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La Impremta Colectiva: Radical Printmaking in Barcelona

October 9, 2021

I spent a few days last month in Barcelona, and had the opportunity to visit the impressive (formerly) squatted social and labor center Can Batlló, located in the city’s Sants neighborhood. The complex is a huge, sprawling area, the site of a century-old textile factory which lay vacant for several decades before being appropriated by radicals and neighborhood residents to prevent it from being destroyed for redevelopment. After lengthy battles in the streets and city hall, the complex is now under control of the radicals, and home to a growing number of cooperative enterprises – a metalworking cooperative, a woodworking cooperative, a cooperative bar and social center, a circus school, a bike workshop, and a printmaking facility called La Impremta Colectiva (Barcelona is in the semi-autonomous province of Catalonia, so any Spanish looking words in this post that look misspelled are actually in the Catalan language!)

I and my partner Erica Thomas got a tour of the printshop from Carmela (seen at the letterpress, on the left), who described the collaborative method that they use to produced their prints, posters and graphics in association with social movements locally, regionally, and beyond. They work mostly on a big Vandercook flatbed letterpress, and have several large clamshell letterpresses as well. Upstairs in the big warehouse space is a screenprinting workshop.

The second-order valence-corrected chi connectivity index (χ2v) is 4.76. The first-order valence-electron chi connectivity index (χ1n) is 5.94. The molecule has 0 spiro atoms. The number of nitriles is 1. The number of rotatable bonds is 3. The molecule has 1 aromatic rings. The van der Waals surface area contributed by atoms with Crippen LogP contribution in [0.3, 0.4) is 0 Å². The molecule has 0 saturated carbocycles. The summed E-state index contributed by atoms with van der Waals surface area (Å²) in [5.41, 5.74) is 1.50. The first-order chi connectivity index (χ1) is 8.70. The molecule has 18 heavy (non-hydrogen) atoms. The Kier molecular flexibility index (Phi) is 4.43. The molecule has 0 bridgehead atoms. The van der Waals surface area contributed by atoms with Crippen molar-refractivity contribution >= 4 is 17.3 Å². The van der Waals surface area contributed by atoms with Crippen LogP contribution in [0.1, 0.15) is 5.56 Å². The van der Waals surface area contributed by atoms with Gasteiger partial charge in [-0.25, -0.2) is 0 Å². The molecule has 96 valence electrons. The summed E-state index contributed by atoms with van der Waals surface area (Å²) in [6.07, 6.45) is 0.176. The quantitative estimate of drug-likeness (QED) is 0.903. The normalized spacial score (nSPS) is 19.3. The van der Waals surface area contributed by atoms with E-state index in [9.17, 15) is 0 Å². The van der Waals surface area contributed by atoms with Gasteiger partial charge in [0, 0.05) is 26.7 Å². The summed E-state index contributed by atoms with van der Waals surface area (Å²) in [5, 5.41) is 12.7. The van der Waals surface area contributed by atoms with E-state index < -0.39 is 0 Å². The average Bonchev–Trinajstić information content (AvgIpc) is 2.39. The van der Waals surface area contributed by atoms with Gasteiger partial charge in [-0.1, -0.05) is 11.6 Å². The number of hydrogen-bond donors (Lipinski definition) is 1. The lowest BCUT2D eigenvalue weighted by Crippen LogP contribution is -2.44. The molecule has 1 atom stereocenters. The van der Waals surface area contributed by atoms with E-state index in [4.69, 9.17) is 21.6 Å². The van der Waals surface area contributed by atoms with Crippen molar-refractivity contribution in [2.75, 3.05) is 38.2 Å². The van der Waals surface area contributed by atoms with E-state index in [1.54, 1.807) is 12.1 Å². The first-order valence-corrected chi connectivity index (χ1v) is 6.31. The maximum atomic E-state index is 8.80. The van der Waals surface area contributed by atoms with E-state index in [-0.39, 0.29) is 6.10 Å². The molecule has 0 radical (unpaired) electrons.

We flipped through the archive of impressive print work from the past several years of workshops, campaigns, and collaborations with struggles in the city and across the world.

It’s easy to be jealous of European cities where a city-wide force of radical actors can seize a building like this and force the city to relinquish control to them, for the purpose of creating these non-commercial spaces full of ideas and action. In fact, I am definitely jealous! It seems so difficult to imagine something like this in cities in the US, especially ones as completely captured by speculation and capital as the one the I live in (Portland, OR). What would it take for us to achieve something like this here?


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